Signs of Concussion Linger In The Brain For Months

Most concussions seem to last just a few days or weeks before symptoms are absent. However, recent research has suggested symptoms may disappear before the brain is fully healed. While symptoms may be gone, the brain may still be vulnerable and healing.


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The latest research to support this idea is being presented at the Sports Concussion Conference being held this weekend in Chicago by the American Academy of Neurology.

Researchers from the Medical College of Wisconsin in Milwaukee say damage in the brain is observable for months after the injury and long after symptoms have faded.

In the small study, Melissa Lancaster, Ph.D., and a team of researchers examined 17 high school and college football players who had experienced sports-related concussions.

The football players underwent MRI scans and rated their concussions symptoms. The team of researchers also recorded other factors like cognitive deficits, balance problems, and memory issues. These tests were conducted 24 hours, 6 days, and 6 months after the injury and compared to results from 18 matched athletes who had not experienced a brain injury.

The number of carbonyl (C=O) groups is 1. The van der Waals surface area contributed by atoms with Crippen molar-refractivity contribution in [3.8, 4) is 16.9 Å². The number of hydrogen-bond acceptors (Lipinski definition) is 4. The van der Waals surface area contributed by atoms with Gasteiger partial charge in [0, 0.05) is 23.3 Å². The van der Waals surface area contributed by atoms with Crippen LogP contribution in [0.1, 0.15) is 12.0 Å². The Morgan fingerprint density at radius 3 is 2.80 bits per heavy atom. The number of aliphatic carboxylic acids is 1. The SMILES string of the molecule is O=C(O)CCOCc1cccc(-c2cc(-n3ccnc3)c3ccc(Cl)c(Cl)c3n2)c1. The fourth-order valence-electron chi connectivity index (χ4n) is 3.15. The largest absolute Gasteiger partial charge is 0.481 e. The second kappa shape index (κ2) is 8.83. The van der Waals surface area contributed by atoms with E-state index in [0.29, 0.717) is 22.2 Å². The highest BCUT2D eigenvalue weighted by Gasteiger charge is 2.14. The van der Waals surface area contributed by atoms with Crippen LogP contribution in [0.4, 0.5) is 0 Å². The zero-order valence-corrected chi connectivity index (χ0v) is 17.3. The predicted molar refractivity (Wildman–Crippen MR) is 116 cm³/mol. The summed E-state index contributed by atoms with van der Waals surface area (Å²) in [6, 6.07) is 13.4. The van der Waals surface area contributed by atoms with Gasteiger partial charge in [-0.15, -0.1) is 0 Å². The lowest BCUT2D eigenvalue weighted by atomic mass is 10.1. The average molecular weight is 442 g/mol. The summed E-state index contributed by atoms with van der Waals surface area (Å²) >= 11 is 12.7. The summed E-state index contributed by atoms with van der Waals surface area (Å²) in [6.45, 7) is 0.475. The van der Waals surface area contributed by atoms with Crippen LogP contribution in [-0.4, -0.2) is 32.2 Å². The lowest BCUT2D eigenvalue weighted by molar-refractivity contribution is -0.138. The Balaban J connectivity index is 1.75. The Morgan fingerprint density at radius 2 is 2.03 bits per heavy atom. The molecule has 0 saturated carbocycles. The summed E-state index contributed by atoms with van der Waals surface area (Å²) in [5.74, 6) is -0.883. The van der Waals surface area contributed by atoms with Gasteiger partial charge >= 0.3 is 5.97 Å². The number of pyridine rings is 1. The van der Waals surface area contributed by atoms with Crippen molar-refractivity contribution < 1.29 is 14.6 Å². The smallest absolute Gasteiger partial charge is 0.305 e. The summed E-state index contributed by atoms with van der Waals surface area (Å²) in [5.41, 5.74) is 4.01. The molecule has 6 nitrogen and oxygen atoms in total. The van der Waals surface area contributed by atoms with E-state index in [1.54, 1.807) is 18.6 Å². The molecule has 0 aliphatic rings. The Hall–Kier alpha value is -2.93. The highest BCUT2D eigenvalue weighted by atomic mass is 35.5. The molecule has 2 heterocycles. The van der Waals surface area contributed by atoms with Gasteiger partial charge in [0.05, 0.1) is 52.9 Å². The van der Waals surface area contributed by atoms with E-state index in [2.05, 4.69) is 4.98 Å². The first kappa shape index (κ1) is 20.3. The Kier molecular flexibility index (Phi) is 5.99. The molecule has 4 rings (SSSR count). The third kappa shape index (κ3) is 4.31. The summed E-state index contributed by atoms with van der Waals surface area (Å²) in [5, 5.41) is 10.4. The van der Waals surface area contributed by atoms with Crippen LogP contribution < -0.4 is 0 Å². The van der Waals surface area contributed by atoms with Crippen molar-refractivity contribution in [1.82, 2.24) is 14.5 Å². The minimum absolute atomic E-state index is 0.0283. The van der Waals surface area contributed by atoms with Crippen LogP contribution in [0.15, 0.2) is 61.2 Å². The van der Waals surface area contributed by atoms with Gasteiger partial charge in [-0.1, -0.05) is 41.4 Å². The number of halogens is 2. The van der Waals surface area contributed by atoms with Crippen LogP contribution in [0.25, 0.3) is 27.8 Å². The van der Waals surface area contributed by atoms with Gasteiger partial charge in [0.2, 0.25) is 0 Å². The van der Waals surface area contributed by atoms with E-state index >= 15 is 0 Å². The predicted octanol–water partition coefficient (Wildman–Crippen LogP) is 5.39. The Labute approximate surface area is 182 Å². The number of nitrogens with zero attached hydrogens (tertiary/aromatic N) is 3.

The participants were also given advanced brain scans using diffusion tensor imaging and diffusion kurtosis tensor imaging. These tests measure the amount of water moving through brain tissue to measure short- and long-term changes in the white matter.

The white matter in the brain helps connect regions of the brain and relay information. Damage to it could cause difficulties processing information and lead to impairments in many areas like vision and memory.

The findings showed that injured athletes had a reduction in water diffusion throughout the white matter that could be seen at all stages of testing. The team also noted that those with the most severe brain injuries were the most likely to exhibit these abnormalities after 6 months.

Despite these changes to the brains, the athletes who experienced brain injuries showed no difference from healthy athletes when self-reporting symptoms, balance, or cognition issues.

“In other words, athletes may still experience long-term brain changes even after they feel they have recovered from the injury,” said Lancaster. “These findings have important implications for managing concussions and determining recovery in athletes who have experienced a sports-related concussion.”

With a study this size, it is hard to draw concrete conclusions from the findings. But, when viewed in the context of other recent reports, it seems clear that the brain may take much longer to heal from a concussion than we initially thought.

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